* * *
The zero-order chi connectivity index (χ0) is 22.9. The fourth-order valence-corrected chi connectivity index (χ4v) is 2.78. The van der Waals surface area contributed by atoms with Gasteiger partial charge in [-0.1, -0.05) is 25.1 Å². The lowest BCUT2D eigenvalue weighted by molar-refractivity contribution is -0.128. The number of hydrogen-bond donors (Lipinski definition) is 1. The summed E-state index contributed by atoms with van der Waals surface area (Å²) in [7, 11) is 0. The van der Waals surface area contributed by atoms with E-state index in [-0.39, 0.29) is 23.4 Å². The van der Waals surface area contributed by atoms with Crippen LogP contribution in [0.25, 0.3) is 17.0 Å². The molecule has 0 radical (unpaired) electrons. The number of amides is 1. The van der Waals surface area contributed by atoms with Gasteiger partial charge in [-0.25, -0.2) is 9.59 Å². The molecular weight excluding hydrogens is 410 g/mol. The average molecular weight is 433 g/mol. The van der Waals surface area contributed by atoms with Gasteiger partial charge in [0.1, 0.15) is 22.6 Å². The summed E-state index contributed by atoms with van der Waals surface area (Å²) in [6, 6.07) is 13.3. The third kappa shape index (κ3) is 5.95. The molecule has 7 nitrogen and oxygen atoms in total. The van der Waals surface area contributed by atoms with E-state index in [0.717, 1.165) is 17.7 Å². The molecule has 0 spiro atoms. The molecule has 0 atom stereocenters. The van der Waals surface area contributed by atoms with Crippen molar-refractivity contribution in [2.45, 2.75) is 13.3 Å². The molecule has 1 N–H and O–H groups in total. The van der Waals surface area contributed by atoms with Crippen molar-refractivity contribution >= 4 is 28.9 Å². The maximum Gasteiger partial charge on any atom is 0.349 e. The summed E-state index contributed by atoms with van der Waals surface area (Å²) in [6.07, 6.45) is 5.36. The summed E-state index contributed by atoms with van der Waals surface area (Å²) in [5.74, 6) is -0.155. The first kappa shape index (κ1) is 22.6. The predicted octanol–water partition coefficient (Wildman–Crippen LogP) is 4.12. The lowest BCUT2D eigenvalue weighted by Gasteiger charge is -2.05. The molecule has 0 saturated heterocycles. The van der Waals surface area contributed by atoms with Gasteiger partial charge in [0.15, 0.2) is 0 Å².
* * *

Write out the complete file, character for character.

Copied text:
The zero-order chi connectivity index (χ0) is 22.9. The fourth-order valence-corrected chi connectivity index (χ4v) is 2.78. The van der Waals surface area contributed by atoms with Gasteiger partial charge in [-0.1, -0.05) is 25.1 Å². The lowest BCUT2D eigenvalue weighted by molar-refractivity contribution is -0.128. The number of hydrogen-bond donors (Lipinski definition) is 1. The summed E-state index contributed by atoms with van der Waals surface area (Å²) in [7, 11) is 0. The van der Waals surface area contributed by atoms with E-state index in [-0.39, 0.29) is 23.4 Å². The van der Waals surface area contributed by atoms with Crippen LogP contribution in [0.25, 0.3) is 17.0 Å². The molecule has 0 radical (unpaired) electrons. The number of amides is 1. The van der Waals surface area contributed by atoms with Gasteiger partial charge in [-0.25, -0.2) is 9.59 Å². The molecular weight excluding hydrogens is 410 g/mol. The average molecular weight is 433 g/mol. The van der Waals surface area contributed by atoms with Gasteiger partial charge in [0.1, 0.15) is 22.6 Å². The summed E-state index contributed by atoms with van der Waals surface area (Å²) in [6, 6.07) is 13.3. The third kappa shape index (κ3) is 5.95. The molecule has 7 nitrogen and oxygen atoms in total. The van der Waals surface area contributed by atoms with E-state index in [0.717, 1.165) is 17.7 Å². The molecule has 0 spiro atoms. The molecule has 0 atom stereocenters. The van der Waals surface area contributed by atoms with Crippen molar-refractivity contribution in [2.45, 2.75) is 13.3 Å². The molecule has 1 N–H and O–H groups in total. The van der Waals surface area contributed by atoms with Crippen molar-refractivity contribution >= 4 is 28.9 Å². The maximum Gasteiger partial charge on any atom is 0.349 e. The summed E-state index contributed by atoms with van der Waals surface area (Å²) in [6.07, 6.45) is 5.36. The summed E-state index contributed by atoms with van der Waals surface area (Å²) in [5.74, 6) is -0.155. The first kappa shape index (κ1) is 22.6. The predicted octanol–water partition coefficient (Wildman–Crippen LogP) is 4.12. The lowest BCUT2D eigenvalue weighted by Gasteiger charge is -2.05. The molecule has 0 saturated heterocycles. The van der Waals surface area contributed by atoms with Gasteiger partial charge in [0.15, 0.2) is 0 Å².